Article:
The children born to Mr. and Mrs. Pankhurst were seven in number, namely: Charles, deceased; Theodore; Lorett, Arabella and John, all three deceased; George and Alice.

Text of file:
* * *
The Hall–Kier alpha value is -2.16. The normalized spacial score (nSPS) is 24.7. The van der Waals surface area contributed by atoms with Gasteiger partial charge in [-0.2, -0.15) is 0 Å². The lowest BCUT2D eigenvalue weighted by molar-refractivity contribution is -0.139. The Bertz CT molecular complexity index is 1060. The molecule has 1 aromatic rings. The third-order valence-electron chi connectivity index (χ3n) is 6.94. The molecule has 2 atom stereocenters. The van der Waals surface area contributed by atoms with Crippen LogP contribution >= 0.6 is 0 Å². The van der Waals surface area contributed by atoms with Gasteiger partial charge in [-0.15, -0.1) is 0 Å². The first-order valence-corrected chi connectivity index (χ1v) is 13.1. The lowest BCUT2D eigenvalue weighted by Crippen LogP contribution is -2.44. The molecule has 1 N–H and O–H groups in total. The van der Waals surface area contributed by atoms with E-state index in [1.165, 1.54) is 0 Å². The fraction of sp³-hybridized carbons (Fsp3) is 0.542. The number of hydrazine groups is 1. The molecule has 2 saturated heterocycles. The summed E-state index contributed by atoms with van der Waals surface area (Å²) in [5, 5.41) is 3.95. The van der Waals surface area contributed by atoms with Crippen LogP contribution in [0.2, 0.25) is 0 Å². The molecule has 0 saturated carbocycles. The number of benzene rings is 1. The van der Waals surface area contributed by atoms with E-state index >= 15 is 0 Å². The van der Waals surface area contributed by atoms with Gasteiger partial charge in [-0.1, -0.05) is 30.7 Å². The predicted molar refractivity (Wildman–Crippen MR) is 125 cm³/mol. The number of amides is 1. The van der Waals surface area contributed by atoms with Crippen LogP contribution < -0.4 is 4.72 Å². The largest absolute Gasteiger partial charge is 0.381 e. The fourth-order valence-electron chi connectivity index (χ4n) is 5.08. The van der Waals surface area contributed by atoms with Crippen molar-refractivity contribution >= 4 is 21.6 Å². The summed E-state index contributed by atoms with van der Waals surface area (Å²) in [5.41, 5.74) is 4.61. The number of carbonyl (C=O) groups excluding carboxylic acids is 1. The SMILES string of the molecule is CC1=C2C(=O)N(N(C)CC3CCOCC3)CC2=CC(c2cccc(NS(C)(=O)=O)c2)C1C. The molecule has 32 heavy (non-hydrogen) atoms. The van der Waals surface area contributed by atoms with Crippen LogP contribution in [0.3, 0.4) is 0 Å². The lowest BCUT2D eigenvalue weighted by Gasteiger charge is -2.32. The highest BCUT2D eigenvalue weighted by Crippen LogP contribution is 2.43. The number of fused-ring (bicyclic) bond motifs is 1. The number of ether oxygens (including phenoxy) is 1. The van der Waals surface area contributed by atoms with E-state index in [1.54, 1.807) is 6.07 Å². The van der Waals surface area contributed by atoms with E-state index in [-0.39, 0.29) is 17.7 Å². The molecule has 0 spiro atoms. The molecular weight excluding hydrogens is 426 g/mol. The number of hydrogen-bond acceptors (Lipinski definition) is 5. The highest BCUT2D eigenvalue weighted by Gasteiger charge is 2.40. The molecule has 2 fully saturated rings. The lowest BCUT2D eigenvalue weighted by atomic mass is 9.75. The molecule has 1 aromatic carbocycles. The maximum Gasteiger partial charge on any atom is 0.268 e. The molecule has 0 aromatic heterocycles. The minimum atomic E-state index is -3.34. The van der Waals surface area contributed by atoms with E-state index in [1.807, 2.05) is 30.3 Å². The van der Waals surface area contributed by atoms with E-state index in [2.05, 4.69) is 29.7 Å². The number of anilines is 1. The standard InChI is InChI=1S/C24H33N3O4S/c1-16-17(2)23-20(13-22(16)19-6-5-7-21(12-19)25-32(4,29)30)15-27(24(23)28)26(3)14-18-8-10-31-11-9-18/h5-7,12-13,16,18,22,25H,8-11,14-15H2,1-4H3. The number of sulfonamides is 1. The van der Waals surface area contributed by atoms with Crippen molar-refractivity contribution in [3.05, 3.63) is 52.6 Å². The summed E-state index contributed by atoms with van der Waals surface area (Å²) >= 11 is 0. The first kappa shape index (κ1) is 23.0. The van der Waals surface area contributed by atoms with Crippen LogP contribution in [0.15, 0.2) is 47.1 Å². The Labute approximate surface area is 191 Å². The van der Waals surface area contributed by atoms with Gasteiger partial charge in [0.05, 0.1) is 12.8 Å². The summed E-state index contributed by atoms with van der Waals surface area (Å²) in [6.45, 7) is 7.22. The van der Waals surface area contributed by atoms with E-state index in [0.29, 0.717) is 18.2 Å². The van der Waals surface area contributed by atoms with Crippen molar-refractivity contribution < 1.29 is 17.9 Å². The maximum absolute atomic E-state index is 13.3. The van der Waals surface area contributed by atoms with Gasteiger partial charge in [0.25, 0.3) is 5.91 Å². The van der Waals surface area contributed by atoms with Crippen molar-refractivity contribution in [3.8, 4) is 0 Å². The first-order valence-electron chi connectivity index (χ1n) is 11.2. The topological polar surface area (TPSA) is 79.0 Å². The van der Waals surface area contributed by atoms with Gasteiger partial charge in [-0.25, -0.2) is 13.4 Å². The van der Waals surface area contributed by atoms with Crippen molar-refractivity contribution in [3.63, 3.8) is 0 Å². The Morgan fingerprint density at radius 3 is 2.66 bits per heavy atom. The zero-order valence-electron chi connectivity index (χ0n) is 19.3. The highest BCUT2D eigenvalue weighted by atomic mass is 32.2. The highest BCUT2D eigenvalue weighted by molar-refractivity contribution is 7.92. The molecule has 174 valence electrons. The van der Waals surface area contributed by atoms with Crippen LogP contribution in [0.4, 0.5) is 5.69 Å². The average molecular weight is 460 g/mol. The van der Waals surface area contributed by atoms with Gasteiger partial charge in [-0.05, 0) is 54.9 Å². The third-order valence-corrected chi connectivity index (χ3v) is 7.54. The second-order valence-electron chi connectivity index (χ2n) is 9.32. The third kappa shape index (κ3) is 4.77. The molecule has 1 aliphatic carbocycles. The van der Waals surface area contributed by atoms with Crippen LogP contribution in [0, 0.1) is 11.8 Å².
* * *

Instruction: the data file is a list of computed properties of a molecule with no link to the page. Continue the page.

OHN ROTHROCK. It is our pleasure to introduce in this biography a gentleman who was among the first settlers in the territory of Colorado; coming here in the year 1858, he is probably the oldest resident of Boulder County, and has seen the country develop from a wild, uncultivated waste, inhabited only by the wild beast and the Indian, to its present highly improved and civilized condition. He came to Boulder County with a party of prospectors, who built their cabins and began prospecting for gold. A band of Indians were camped near them and were quite friendly until they found that the white man had discovered gold, when they became very hostile and tried to drive then, from the country, giving them three days in which to leave. This the white men decided not to do, and as they had plenty of arms and ammunition they fortified some of the cabins, and determined to make a fight for their rights if necessary. After three days had passed, Old Bear, the chief of the tribe, came to the cabins to consult with them, saying he had had a fearful dream and interpreted it for them, viz.: The water in Boulder creek would rise, so he was informed by the Great Father, until it would overflow both the Indian and white camp unless an ox was slaughtered, in which case he would allay the flood." They made up their minds that if one ox was sacrificed they would have to kill them all, and refused. After a couple of days the Indians withdrew and left then, in peace. It cost something in those early times to buy the machinery needed on a farm; his first plow was made in Denver from boiler iron, and cost $7, while the second was made of cast iron and was brought, by freight, from the states, costing him $110. The first seed wheat purchased by him cost the moderate sum of twelve and one-half cents per pound, or $7.50 per bushel.